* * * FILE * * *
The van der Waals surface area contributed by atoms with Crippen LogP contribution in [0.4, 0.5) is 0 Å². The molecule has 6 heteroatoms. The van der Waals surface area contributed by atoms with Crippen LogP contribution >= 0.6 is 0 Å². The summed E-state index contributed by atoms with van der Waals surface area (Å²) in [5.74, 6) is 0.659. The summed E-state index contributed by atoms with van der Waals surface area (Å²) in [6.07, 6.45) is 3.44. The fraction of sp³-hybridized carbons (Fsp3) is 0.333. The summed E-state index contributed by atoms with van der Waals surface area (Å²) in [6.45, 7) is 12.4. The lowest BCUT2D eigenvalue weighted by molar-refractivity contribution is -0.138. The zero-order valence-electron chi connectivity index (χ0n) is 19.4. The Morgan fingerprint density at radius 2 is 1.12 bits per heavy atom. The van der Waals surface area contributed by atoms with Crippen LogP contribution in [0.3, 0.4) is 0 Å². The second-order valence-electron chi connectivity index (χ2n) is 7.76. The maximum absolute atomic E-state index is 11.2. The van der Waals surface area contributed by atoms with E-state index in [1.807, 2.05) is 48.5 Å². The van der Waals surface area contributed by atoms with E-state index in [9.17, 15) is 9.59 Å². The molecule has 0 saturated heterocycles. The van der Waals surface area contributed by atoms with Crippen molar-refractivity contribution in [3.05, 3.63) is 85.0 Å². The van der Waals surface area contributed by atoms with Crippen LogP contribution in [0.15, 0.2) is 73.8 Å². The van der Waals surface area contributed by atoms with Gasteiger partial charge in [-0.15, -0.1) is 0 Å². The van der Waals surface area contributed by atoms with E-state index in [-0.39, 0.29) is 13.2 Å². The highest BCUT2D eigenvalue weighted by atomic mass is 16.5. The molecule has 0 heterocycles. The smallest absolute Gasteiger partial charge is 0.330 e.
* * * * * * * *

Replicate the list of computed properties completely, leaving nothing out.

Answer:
The van der Waals surface area contributed by atoms with Crippen LogP contribution in [0.4, 0.5) is 0 Å². The molecule has 6 heteroatoms. The van der Waals surface area contributed by atoms with Crippen LogP contribution >= 0.6 is 0 Å². The summed E-state index contributed by atoms with van der Waals surface area (Å²) in [5.74, 6) is 0.659. The summed E-state index contributed by atoms with van der Waals surface area (Å²) in [6.07, 6.45) is 3.44. The fraction of sp³-hybridized carbons (Fsp3) is 0.333. The summed E-state index contributed by atoms with van der Waals surface area (Å²) in [6.45, 7) is 12.4. The lowest BCUT2D eigenvalue weighted by molar-refractivity contribution is -0.138. The zero-order valence-electron chi connectivity index (χ0n) is 19.4. The Morgan fingerprint density at radius 2 is 1.12 bits per heavy atom. The van der Waals surface area contributed by atoms with Crippen LogP contribution in [0.3, 0.4) is 0 Å². The second-order valence-electron chi connectivity index (χ2n) is 7.76. The maximum absolute atomic E-state index is 11.2. The van der Waals surface area contributed by atoms with E-state index in [1.807, 2.05) is 48.5 Å². The van der Waals surface area contributed by atoms with E-state index in [9.17, 15) is 9.59 Å². The molecule has 0 saturated heterocycles. The van der Waals surface area contributed by atoms with Crippen molar-refractivity contribution in [3.05, 3.63) is 85.0 Å². The van der Waals surface area contributed by atoms with Crippen LogP contribution in [0.15, 0.2) is 73.8 Å². The van der Waals surface area contributed by atoms with Gasteiger partial charge in [-0.15, -0.1) is 0 Å². The van der Waals surface area contributed by atoms with E-state index in [-0.39, 0.29) is 13.2 Å². The highest BCUT2D eigenvalue weighted by atomic mass is 16.5. The molecule has 0 heterocycles. The smallest absolute Gasteiger partial charge is 0.330 e.